Time slowed as the barong blade came down on her. In that moment, she wondered if she’d died on that plane, if this was her mind’s weird way of replacing the death.
The blade banged down onto the bar atop the door, severing the rope the held her in place.
She tumbled back into the Jeep seat. Quickly, she scrambled over the door, thinking to run, but the attacker grabbed her hair and forced her to the side—in protection, domination, or ownership, she didn’t know, but all her fight came back suddenly and she rammed against his legs, wishing her hands were free so that she could hit him and loosen his grip somehow.
“Go!” he bellowed, glowering at the last remaining guerilla.
The man jumped into the driver’s side and sped away to spread the tale.
The kid looked up at Kabakas questioningly.
Kabakas stared back at him. The two seemed to be communicating.
Fingers tightened on her scalp. Her heart pounded as she struggled, but it was like struggling against a boulder.
The fighter looked down. Brown eyes speared into her core.
He had the same hair as his sidekick—short, dark, but it was those eyes that got her, seeing so much, containing so much. He seemed near, yet far. Drugged. In a trance. Something.
His voice, when he spoke, was a gravelly baritone. “Do you cook?”
Accented English. Valencian…but not quite.
“Do you cook?”
“Yes,” she said, blood racing.
“Did you graduate from high school?”
“Yes,” she said.
“Twenty-one times six. What is that?” he asked.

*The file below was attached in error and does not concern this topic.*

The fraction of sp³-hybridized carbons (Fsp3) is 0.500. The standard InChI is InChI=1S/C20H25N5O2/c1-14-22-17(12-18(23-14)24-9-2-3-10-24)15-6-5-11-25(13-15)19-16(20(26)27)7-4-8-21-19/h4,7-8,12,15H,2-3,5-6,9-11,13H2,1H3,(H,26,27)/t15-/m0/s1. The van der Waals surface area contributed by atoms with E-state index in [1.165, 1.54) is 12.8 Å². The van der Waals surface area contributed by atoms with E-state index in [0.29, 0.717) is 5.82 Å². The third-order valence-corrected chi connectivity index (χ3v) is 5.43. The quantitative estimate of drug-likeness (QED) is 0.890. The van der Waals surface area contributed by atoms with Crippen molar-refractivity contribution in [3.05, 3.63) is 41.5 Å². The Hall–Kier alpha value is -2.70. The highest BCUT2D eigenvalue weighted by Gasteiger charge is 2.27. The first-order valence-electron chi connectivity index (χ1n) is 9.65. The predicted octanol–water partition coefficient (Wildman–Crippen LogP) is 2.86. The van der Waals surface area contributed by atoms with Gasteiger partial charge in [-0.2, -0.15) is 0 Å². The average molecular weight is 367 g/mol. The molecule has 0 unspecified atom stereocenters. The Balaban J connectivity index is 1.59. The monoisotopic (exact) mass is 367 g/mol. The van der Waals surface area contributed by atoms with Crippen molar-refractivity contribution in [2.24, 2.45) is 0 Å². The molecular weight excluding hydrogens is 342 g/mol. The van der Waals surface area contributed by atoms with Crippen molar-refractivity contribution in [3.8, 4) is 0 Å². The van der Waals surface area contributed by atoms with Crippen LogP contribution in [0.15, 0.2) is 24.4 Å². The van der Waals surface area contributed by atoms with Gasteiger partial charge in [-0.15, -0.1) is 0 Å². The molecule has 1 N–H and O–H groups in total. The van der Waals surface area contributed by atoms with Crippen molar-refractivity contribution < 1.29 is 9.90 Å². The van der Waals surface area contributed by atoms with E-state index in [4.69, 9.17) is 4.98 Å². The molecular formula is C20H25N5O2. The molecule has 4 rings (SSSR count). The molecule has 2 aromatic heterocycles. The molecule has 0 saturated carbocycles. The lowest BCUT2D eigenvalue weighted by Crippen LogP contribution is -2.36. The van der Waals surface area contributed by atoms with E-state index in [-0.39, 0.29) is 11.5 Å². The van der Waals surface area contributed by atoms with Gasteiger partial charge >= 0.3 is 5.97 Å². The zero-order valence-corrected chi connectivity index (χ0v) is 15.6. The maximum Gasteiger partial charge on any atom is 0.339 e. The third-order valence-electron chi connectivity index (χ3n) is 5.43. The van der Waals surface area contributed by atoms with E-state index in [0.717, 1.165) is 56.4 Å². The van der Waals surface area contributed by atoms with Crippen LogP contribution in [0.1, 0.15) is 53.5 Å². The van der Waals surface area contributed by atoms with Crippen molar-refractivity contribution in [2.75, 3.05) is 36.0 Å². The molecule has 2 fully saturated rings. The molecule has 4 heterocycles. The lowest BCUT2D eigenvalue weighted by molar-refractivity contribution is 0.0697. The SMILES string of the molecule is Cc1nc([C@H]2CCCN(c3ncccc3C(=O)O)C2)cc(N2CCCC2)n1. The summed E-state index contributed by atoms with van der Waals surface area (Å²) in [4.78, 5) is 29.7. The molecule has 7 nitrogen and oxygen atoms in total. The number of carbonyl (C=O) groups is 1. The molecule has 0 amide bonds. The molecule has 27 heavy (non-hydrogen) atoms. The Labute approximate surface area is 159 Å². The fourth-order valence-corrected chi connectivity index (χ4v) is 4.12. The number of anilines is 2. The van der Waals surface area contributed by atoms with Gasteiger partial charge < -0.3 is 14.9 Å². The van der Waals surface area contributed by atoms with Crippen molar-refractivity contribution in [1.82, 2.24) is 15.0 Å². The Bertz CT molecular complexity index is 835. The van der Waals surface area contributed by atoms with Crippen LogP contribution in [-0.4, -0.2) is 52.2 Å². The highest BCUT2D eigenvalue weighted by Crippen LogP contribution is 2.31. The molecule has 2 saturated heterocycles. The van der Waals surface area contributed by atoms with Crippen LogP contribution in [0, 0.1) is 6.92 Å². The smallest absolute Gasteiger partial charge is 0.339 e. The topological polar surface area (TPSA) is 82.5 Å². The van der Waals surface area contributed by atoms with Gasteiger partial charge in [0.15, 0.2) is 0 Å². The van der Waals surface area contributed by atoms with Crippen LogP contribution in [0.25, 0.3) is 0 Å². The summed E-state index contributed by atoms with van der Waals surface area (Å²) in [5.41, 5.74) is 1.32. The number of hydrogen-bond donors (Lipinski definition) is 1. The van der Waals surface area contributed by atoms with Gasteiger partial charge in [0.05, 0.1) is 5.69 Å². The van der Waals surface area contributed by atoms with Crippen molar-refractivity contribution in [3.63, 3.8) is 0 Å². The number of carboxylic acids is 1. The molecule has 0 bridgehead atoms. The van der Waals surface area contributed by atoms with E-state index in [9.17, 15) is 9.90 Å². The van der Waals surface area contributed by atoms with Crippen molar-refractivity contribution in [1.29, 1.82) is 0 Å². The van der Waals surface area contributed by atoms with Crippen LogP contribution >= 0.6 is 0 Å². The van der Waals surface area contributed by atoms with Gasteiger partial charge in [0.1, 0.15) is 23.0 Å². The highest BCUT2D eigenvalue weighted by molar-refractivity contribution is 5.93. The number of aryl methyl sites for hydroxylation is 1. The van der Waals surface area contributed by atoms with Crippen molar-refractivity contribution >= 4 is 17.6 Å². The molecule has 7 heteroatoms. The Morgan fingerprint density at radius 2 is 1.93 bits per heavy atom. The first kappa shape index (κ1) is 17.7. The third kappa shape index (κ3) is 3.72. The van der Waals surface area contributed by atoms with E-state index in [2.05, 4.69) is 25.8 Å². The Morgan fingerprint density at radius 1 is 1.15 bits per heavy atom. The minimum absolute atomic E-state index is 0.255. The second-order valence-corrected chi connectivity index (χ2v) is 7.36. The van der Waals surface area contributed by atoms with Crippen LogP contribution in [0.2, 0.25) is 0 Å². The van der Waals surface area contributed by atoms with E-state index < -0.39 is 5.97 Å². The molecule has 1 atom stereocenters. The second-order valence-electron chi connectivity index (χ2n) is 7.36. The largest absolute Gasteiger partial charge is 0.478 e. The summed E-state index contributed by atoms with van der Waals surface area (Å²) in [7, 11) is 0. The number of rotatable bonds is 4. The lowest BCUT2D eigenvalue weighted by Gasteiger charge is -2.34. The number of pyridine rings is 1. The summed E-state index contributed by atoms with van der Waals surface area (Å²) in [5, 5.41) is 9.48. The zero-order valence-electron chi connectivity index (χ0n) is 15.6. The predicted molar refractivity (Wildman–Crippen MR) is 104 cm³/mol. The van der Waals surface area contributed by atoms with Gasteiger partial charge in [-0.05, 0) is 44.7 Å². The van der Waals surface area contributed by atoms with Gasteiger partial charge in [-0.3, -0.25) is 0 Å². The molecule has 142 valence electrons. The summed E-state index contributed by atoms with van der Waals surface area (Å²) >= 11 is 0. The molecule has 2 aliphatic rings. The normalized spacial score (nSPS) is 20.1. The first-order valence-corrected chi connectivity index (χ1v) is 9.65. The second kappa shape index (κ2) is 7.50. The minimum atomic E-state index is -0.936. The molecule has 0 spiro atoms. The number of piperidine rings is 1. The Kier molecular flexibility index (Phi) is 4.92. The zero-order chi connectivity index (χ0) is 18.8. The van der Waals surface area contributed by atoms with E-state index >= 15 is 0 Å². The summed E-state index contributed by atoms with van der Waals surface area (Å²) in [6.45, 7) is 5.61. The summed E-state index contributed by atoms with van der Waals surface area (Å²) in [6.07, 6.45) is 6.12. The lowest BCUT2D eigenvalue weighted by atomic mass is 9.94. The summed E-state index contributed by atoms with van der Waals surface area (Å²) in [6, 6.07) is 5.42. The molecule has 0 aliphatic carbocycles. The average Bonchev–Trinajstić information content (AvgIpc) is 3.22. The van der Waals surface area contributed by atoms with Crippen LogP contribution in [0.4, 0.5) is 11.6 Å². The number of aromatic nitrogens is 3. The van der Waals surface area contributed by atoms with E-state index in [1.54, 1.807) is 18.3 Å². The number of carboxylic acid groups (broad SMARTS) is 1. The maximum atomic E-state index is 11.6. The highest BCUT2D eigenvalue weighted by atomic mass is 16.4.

She gaped at him. “One hundred and twenty-six.”
He shoved her to the ground and walked off. “La puta viene con nosotros.” The whore comes with us.
Zelda stiffened. Had she heard that right?
The boy aimed his Uzi at her, eyes filled with disgust. “No la necesitamos.”
The man halted in his stride. Slowly he turned. The boy stiffened, slim limbs taut with fright.
Zelda’s heart pounded as the man pulled off his mask, as his wild and stormy gaze zoomed into the boy. He had those high Valencian cheekbones, gleaming with sweat, eyes sharp, dark hair sweaty and tousled. His features were large, like the rest of him, not smooth or polished, but jagged and proud, as though chiseled in stone, all crude power and beauty. “Cómo?”
The kid stiffened even more.
He addressed the child in Spanish, “Free her hands and help her find something to wear. Her outfit disgusts me.” Then he turned to her, eyes dark and expressive. “You run, you die.” A simple statement. He hardly needed to emphasize his willingness to carry out the threat.
The boy whipped off his mask, a small gesture of defiance.
“Nothing bloody,” the attacker added. He picked up a rag from the ground and began to polish a barong.
The boy gestured with his gun. “Up.”
So the boy spoke English, too.
Kabakas was from Valencia. Kabakas reportedly spoke English. But Kabakas would never show his face. Unless he meant to kill her.
The jungle chatter had started back up.
About the Book
Title: Behind The Mask (Associates, #4)
Author: Carolyn Crane
Release Date: May 19, 2015
Category: Romantic Suspense
About the Author
I am a RITA-winning author of romantic suspense, urban fantasy, and other tales of love and adventure (and erotic & dark romance as NYT bestselling author Annika Martin). My books have been published by Random House and Samhain, and I also go the indie route. I work a straight job as a marketing writer, I love to read in bed and run, I’m passionate about helping animals, and I make my home in Minnesota with my husband and two cats.
(1) $75.00 gift card to Amazon or Barnes & Noble (winner’s choice & open internationally)
(32) Digital Copies of either Against the Dark, Off the Edge or Into the Shadows (winner’s choice & open internationally)
To enter, visit her Rafflecopter entry page!